The obvious solution would be for all Bible translators to get their texts into the same format, but that sort of consensus never happens in IT, or in the church for that matter. Except that this is precisely what is happening right now, under the banner of Every Tribe Every Nation (ETEN), an initiative which aims to get several thousand Bible versions into a digital format in the next 25 years. YouVersion expects to process its 100th ETEN-sourced Bible version before the end of 2012, with the prospect of hundreds more over the next couple of years.

It's exciting to put online major versions in world languages that will be used by millions of people. But I have to say that, personally, I get more excited about some of the minority languages that, without a project like ETEN, might never appear in digital format. A good example is Da Jesus Book, in Hawaii Pidgin. For English speakers, it's a rare insight into what missionary Bible translation is all about.

At first sight – ok, at second sight too – the text is quite entertaining. But this is not a novelty Bible. Eight million people speak Hawai'i Pidgin as their "heart language". Even without being a fluent Pidgin speaker, it's clear that the translators have worked hard to bring the text to life within that language. So the announcement of the incarnation in the prologue to John's Gospel (John 1:14) becomes...

Dat "God's Talk" Guy, he wen come one guy jalike us guys. He wen stay wit us. We wen see how awesome he stay. He awesome, cuz he da one an ony Boy dat come from da Fadda. He like do plenny good stuff fo us, cuz dass how he stay. Everyting he say bout God, stay fo real.

Every Tribe Every Nation is work in progress. Negotiating with hundreds of independent publishers takes time. Taking documents that previously may only have had to work with a single typesetting machine and converting them to work anywhere is painstaking. On the distribution end, we are also discovering how patchy support for minority languages can be on digital platforms. And, in one sense, I feel quite upbeat about that last observation.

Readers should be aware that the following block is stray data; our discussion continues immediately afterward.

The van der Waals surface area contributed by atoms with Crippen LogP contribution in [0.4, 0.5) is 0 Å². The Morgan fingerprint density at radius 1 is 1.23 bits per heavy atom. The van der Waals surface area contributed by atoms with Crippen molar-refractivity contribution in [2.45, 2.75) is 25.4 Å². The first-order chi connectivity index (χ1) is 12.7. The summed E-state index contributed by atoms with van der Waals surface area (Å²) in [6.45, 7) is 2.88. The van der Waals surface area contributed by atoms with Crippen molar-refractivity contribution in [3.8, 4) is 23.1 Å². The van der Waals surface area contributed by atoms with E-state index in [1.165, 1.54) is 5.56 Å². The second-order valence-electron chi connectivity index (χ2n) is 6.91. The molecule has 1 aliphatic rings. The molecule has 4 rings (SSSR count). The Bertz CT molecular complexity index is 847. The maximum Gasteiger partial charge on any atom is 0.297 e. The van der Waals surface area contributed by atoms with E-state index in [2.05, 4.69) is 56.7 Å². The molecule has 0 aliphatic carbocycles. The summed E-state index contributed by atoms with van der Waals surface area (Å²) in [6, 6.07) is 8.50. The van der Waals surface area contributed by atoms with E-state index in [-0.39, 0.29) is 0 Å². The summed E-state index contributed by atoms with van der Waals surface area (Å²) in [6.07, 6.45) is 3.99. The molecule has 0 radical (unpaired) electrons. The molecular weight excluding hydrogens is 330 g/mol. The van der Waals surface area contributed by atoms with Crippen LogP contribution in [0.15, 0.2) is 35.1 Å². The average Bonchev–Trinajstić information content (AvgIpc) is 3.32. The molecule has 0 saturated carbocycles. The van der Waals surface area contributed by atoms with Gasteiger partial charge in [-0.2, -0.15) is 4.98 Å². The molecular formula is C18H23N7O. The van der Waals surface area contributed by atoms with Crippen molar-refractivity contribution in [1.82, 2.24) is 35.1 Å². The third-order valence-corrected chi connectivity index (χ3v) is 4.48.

So often, it feels as if Christians in recent times have been playing catch-up with technology, in contrast to the way previous generations were pioneers in everything from printing and architecture to education and healthcare. For all the issues that are still to be solved, ETEN is trying to do things that the world's biggest tech companies haven't cracked yet, such as rendering minority languages correctly on mobile devices. There's a unity among Bible translators and publishers that stands in stark contrast to the fractured, fratricidal smartphone industry.

In absolute terms, the Bible has already become a publishing phenomenon in new media, just as sales of dead tree Bibles continue to eclipse sales of every other book in the world. YouVersion apps alone have been downloaded over 35 million times, and are often among the most popular apps in any category in app stores.

So here's to a vision of the church engaging in and transforming cutting-edge technology. And to Arabic Bibles that do mention God.

Photo: YouVersion
 
steve tomkins
As well as working for YouVersion, Mark Howe is co-author of Creativity and Ownership in a Digital Age